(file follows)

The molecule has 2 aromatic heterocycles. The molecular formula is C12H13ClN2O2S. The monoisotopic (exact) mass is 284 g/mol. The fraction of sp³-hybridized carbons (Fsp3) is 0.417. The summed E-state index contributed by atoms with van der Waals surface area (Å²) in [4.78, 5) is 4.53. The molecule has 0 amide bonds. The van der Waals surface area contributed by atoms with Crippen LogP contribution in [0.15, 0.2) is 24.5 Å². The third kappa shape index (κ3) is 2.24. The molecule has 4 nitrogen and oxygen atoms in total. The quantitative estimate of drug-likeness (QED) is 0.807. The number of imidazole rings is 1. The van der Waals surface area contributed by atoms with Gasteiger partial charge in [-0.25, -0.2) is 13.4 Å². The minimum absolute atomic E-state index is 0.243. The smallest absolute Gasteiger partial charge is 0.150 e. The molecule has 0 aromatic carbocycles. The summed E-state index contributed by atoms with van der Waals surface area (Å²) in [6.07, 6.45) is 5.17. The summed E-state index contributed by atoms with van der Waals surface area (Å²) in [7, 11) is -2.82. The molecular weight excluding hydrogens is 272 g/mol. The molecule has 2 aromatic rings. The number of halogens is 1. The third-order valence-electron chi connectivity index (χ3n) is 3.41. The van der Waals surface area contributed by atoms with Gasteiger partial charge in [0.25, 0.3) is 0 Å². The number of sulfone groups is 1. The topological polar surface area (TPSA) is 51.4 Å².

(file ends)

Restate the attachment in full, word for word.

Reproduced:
The molecule has 2 aromatic heterocycles. The molecular formula is C12H13ClN2O2S. The monoisotopic (exact) mass is 284 g/mol. The fraction of sp³-hybridized carbons (Fsp3) is 0.417. The summed E-state index contributed by atoms with van der Waals surface area (Å²) in [4.78, 5) is 4.53. The molecule has 0 amide bonds. The van der Waals surface area contributed by atoms with Crippen LogP contribution in [0.15, 0.2) is 24.5 Å². The third kappa shape index (κ3) is 2.24. The molecule has 4 nitrogen and oxygen atoms in total. The quantitative estimate of drug-likeness (QED) is 0.807. The number of imidazole rings is 1. The van der Waals surface area contributed by atoms with Gasteiger partial charge in [-0.25, -0.2) is 13.4 Å². The minimum absolute atomic E-state index is 0.243. The smallest absolute Gasteiger partial charge is 0.150 e. The molecule has 0 aromatic carbocycles. The summed E-state index contributed by atoms with van der Waals surface area (Å²) in [6.07, 6.45) is 5.17. The summed E-state index contributed by atoms with van der Waals surface area (Å²) in [7, 11) is -2.82. The molecular weight excluding hydrogens is 272 g/mol. The molecule has 2 aromatic rings. The number of halogens is 1. The third-order valence-electron chi connectivity index (χ3n) is 3.41. The van der Waals surface area contributed by atoms with Gasteiger partial charge in [0.25, 0.3) is 0 Å². The number of sulfone groups is 1. The topological polar surface area (TPSA) is 51.4 Å².